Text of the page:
Radio Action III features five-minute sound works conceptually tied to the idea of “radio” as an instrument or theme, composed by free103point9 transmission artists working in collaborative teams. 31 Down & Matt Bua comment on the consumer market’s hunger for all that is wireless. Damian Catera explores FM spectrum broadcast content as a symbol of social decline. Alexis Bhagat & Sophea Lerner utilize the transmission spectrum as a networked space for communication. Melissa Dubbin and Aaron S. Davidson as well as neuroTransmitter stage reenactments and or use archival recordings in homage to historical radio experiments and actions. The Dust Dive & Latitude/Longitude infuse their musical practice with “celestial forces.” Joshua Fried & Todd Merrell, Tom Roe & Scanner, as well as LoVid & Michelle Rosenberg with Howard Huang employ the electromagnetic spectrum (signal and interference) as their sonic palette. Anna Friz & Tianna Kennedy consider conceptual and poetic radio space. Michelle Nagai with Kenta Nagai as well as radio_ruido & ben owen explore transmission and reception as a means to map an interior space.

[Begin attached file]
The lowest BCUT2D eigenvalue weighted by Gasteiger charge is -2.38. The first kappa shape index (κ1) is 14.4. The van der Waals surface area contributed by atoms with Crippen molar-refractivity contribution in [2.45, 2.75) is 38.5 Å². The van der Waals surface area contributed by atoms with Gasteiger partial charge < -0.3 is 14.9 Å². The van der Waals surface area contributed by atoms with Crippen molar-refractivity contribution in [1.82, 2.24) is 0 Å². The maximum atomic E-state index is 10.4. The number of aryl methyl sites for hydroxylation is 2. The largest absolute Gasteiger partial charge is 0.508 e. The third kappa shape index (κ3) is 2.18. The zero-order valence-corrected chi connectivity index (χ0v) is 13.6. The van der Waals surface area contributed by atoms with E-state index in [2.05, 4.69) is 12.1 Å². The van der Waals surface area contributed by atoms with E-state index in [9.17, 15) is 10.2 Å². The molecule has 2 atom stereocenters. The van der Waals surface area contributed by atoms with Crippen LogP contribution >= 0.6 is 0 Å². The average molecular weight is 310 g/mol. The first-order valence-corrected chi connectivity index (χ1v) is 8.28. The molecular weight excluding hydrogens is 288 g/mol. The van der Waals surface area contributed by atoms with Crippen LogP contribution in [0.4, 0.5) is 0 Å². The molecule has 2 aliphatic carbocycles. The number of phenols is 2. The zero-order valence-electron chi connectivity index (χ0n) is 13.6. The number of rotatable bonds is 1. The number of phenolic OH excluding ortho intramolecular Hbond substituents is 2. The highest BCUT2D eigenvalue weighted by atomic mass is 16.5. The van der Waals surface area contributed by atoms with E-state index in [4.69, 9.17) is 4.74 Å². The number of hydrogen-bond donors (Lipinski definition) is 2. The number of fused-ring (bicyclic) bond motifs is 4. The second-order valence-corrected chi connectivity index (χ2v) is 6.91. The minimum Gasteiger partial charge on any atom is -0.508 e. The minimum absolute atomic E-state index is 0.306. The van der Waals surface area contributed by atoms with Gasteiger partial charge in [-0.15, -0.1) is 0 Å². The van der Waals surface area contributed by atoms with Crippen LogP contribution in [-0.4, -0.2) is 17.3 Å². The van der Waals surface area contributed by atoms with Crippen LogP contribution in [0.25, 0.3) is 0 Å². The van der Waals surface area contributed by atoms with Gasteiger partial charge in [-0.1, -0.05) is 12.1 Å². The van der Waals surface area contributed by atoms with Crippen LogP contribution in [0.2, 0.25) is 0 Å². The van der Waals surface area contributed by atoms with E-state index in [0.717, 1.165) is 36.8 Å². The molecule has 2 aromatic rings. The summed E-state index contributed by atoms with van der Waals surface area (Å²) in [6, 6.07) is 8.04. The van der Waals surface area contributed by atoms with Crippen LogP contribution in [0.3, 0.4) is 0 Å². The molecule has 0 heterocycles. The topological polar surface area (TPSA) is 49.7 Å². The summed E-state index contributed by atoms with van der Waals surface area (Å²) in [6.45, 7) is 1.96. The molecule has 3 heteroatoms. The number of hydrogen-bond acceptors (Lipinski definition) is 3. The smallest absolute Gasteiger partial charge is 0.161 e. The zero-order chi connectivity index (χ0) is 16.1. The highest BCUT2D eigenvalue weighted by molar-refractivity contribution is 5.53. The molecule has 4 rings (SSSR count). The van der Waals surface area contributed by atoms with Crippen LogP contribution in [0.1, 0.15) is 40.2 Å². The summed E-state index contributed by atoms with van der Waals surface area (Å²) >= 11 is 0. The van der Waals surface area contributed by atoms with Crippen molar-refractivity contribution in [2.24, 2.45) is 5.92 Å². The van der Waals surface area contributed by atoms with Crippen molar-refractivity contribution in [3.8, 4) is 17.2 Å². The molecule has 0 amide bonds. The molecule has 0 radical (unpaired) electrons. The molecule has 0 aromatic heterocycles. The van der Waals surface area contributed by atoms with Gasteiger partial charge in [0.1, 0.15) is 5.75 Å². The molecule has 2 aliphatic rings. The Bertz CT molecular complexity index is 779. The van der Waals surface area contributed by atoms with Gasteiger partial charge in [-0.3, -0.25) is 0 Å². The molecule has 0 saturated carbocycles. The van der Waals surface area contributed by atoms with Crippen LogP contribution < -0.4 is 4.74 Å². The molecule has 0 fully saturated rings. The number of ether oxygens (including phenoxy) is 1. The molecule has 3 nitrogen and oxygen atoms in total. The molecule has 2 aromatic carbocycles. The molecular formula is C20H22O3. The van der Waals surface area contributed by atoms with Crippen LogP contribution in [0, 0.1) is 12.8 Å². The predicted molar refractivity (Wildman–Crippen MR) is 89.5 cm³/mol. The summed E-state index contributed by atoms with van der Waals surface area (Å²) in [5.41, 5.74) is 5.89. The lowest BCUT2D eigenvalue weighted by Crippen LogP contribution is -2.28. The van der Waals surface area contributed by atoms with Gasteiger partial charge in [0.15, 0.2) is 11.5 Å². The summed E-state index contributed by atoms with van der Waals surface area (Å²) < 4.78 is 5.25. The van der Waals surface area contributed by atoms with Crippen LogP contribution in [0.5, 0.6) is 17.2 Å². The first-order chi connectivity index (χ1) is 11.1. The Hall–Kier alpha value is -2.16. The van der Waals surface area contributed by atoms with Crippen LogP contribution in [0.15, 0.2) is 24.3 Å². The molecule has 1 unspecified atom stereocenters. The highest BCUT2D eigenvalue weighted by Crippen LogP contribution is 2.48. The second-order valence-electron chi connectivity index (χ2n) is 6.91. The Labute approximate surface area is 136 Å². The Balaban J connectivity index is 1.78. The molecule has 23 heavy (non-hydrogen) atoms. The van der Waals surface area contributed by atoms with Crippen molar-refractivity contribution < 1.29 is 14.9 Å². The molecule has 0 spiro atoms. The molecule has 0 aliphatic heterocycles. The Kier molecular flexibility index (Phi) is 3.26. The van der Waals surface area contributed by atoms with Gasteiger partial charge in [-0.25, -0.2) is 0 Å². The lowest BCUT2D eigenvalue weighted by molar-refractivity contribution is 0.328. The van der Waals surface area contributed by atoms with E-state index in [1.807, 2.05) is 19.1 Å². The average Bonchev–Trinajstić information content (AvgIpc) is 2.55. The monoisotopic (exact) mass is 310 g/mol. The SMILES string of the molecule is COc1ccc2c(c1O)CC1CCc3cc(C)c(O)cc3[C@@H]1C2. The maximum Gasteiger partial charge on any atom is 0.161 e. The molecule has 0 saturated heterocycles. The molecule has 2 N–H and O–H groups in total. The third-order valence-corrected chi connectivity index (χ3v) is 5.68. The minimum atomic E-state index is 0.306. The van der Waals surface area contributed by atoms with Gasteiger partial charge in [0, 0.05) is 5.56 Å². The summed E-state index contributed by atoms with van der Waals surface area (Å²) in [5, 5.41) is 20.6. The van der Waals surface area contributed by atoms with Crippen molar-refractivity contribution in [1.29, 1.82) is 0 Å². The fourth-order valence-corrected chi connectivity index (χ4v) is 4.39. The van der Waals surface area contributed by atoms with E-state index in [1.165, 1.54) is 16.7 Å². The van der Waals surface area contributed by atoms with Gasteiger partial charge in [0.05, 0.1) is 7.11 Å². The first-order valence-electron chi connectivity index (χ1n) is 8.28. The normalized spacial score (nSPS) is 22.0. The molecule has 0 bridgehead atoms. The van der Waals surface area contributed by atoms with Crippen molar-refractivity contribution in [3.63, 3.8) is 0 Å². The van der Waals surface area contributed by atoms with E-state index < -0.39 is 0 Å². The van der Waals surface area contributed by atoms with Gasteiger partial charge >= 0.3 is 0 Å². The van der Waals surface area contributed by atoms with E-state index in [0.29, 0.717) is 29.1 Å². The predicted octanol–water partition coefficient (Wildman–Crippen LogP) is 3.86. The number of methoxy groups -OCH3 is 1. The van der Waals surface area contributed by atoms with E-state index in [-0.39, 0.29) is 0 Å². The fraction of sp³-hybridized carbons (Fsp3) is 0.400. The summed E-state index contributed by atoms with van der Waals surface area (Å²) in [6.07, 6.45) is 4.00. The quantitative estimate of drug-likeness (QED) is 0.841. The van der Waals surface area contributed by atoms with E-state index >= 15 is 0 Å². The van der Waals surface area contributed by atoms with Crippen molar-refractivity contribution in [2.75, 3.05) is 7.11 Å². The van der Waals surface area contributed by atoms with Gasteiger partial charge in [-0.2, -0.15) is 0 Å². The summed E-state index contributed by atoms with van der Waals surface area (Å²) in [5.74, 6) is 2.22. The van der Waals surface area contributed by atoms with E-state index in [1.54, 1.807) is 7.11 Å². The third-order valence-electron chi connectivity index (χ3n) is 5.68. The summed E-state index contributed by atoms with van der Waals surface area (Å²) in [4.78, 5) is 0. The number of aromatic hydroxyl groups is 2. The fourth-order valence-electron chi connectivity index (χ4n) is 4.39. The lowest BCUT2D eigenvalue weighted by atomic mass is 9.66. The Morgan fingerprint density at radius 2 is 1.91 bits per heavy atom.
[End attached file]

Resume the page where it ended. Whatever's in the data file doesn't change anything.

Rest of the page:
«I sometimes think of music as a succession of sounds which on reaching the listener’s ear turns back on itself and retraces its path, in orderly disorder, until re-entering the mind of the person who thought it up», wrote the Italian artist and composer Walter Marchetti.
Together with Robert Ashley, Eugènia Balcells, Joan Brossa, John Cage, Morton Feldman, Pauline Oliveros, Lee Ranaldo and Yasunao Tone, Marchetti was one of the authors whose work was included in the exhibition Possibility of Action. The Life of the Score, curated by Barbara Held and Pilar Subirà at the MACBA Study Center.
The exhibition explored the possibilities of musical notation, loosely understood as a means for musical and visual transmission, and brought together historical and contemporary scores as well as artistic creations not strictly from the field of music. Scores became a field of action, sound became artistic material, the boundaries between art, music and life blurred, and the powers of composers, performers and audiences merged.
The exhibition was presented in conjunction with the RWM program Lines of Vision, a new space for sound experimentation.